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Ontario Heritage Trust honours Chinese-Canadian community leader Jean Lumb with provincial plaque

October 24, 2009
For immediate release

October 24, 2009
For immediate release

MARKHAM – Today, the Ontario Heritage Trust and the Jean Lumb Foundation unveiled a provincial plaque commemorating Chinese-Canadian entrepreneur and activist Jean Lumb (1919-2002).

Born Jean (Toy Jin) Wong in Nanaimo, British Columbia, Jean Lumb became the first Chinese-Canadian woman – and first restaurateur – appointed to the Order of Canada.

In 1931, at the age of 12, she left school to work in her father's store in Vancouver. Four years later, she and her younger sister moved to Sudbury, Ontario before relocating to Toronto to open their own store. The store was successful and, within a few years, Lumb was able to bring her parents to Toronto.

Lumb became known for her social activism. She gained national profile through her work in challenging discriminatory immigration legislation. In addition, her efforts in heading up the Save Chinatown Committee in downtown Toronto prompted city council to repeal a plan to relocate Toronto's Chinatown neighbourhood. This action also helped city council understand Chinese culture and heritage better.

"Jean Lumb was a truly remarkable woman for many reasons," said The Honourable Lincoln M. Alexander, Chairman of the Ontario Heritage Trust. "What she accomplished for Chinese Canadians is remembered today through this provincial plaque. This plaque will also serve as a reminder for future generations."

Lumb is remembered for many accomplishments, including her appointment to the Order of Canada in 1976. The Jean Lumb Foundation's annual Jean Lumb Awards – which followed the provincial plaque unveiling – recognize four outstanding high school students of Chinese heritage who have achieved excellence in academics, athletics, community services and the arts, as selected by a panel of distinguished judges. (For more information about the Jean Lumb Foundation and these awards, visit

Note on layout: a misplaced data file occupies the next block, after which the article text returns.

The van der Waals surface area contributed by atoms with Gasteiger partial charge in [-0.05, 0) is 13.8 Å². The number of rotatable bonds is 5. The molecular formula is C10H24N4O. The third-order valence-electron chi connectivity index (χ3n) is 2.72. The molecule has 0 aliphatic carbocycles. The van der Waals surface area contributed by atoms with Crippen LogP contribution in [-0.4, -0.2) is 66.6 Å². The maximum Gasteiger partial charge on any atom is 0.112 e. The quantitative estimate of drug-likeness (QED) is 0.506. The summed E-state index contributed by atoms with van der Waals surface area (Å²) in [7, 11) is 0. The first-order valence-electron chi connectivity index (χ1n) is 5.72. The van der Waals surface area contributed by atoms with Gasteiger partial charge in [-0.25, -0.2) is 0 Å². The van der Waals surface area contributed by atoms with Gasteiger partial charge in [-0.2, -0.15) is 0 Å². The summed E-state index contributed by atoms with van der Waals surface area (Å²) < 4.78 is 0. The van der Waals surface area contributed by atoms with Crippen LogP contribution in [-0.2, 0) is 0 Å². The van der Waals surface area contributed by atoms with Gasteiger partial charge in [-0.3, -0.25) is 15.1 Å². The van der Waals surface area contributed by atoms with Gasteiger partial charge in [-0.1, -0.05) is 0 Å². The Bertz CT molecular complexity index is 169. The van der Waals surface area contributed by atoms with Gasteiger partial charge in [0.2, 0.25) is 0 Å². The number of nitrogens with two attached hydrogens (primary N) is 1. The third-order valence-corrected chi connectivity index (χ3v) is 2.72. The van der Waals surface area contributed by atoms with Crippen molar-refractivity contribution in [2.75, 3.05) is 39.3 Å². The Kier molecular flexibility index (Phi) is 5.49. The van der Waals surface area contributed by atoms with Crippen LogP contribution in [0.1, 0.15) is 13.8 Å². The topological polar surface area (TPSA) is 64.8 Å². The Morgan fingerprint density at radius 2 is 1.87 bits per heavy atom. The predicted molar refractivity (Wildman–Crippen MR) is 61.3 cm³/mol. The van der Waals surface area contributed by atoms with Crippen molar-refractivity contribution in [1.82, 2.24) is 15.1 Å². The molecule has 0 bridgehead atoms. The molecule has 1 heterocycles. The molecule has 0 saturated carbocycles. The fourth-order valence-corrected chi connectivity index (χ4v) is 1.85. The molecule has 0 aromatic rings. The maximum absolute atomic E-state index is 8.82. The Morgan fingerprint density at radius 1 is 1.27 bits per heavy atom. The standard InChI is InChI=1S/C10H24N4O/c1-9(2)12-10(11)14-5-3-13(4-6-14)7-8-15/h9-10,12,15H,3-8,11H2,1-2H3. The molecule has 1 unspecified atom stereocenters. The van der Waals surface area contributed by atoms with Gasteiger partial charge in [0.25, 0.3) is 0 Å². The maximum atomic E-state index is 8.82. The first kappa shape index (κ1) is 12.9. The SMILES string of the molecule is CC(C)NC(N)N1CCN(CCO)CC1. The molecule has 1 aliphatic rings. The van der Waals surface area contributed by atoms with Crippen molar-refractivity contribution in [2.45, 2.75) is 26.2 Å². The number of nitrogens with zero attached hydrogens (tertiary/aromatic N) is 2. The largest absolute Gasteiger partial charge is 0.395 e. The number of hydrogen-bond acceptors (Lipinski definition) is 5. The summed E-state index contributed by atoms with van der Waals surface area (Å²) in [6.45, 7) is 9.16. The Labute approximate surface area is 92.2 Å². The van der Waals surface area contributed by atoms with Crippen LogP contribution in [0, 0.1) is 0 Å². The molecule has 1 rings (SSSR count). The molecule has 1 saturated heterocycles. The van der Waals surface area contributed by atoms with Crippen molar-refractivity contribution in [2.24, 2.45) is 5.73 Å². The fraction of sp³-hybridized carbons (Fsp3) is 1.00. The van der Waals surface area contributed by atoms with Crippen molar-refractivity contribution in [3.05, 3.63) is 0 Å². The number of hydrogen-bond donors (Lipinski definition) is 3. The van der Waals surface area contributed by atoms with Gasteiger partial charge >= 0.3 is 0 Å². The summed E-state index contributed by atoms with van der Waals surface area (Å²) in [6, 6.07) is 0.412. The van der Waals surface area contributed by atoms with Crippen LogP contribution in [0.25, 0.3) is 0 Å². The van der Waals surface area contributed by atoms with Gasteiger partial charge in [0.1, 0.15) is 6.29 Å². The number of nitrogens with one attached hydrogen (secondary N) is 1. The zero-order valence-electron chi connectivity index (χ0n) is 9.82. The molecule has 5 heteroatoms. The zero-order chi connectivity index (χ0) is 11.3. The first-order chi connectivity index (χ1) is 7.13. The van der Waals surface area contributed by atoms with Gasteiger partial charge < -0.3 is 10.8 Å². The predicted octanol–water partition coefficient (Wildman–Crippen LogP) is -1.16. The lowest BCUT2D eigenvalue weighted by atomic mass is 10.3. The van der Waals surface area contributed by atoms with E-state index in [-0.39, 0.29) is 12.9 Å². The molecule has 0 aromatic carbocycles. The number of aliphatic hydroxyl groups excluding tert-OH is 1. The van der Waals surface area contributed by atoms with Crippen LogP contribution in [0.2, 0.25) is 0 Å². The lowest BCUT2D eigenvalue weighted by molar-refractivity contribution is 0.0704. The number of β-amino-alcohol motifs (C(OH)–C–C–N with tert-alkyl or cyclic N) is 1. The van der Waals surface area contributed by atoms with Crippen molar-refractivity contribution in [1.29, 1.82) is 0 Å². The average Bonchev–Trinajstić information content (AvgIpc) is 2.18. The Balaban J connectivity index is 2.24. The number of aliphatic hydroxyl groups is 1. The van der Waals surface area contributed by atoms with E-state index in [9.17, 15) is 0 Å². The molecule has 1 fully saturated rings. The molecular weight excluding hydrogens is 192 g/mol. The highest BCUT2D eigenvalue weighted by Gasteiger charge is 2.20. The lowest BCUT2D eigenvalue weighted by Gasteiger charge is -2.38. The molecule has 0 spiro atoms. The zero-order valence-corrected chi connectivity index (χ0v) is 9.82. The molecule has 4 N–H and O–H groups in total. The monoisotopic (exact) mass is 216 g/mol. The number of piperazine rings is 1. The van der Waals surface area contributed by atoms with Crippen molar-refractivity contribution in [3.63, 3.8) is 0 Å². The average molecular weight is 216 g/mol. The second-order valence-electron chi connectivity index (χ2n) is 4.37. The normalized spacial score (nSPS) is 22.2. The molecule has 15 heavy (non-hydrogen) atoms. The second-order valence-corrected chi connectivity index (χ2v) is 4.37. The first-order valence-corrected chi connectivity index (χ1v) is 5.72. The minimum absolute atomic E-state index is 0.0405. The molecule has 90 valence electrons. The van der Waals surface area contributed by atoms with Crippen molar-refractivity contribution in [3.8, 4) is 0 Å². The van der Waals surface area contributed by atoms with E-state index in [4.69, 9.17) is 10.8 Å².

"Jean Lumb has been instrumental in preserving the Chinese community's heritage in Ontario," said Culture Minister Aileen Carroll. "It is fitting to see her commemorated today with a provincial plaque."

"The Lumb Family is thrilled that our mother is being recognized, particularly in this year of Toronto's 175th anniversary," said Arlene Chan, Lumb's eldest daughter and President of the Jean Lumb Foundation. "Her contribution to historical events in Chinatown and in Chinese communities across Canada helped shape the flourishing and vibrant multicultural communities of today. She would have been so proud of this plaque."

The Ontario Heritage Trust is an agency of the Government of Ontario, dedicated to identifying, preserving, protecting and promoting Ontario's heritage.


Quick facts:

  • The Ontario Heritage Trust's Provincial Plaque Program commemorates significant people, places and events in Ontario’s history.
  • Since 1953, over 1,200 provincial plaques have been unveiled.
  • Four other provincial plaques are located in the Town of Markham.
  • 48 provincial plaques throughout Ontario commemorate women's history.

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Gordon Pim
Marketing and Communications Coordinator
Ontario Heritage Trust
Telephone: 416-325-1484


Media release also available in traditional Chinese ...

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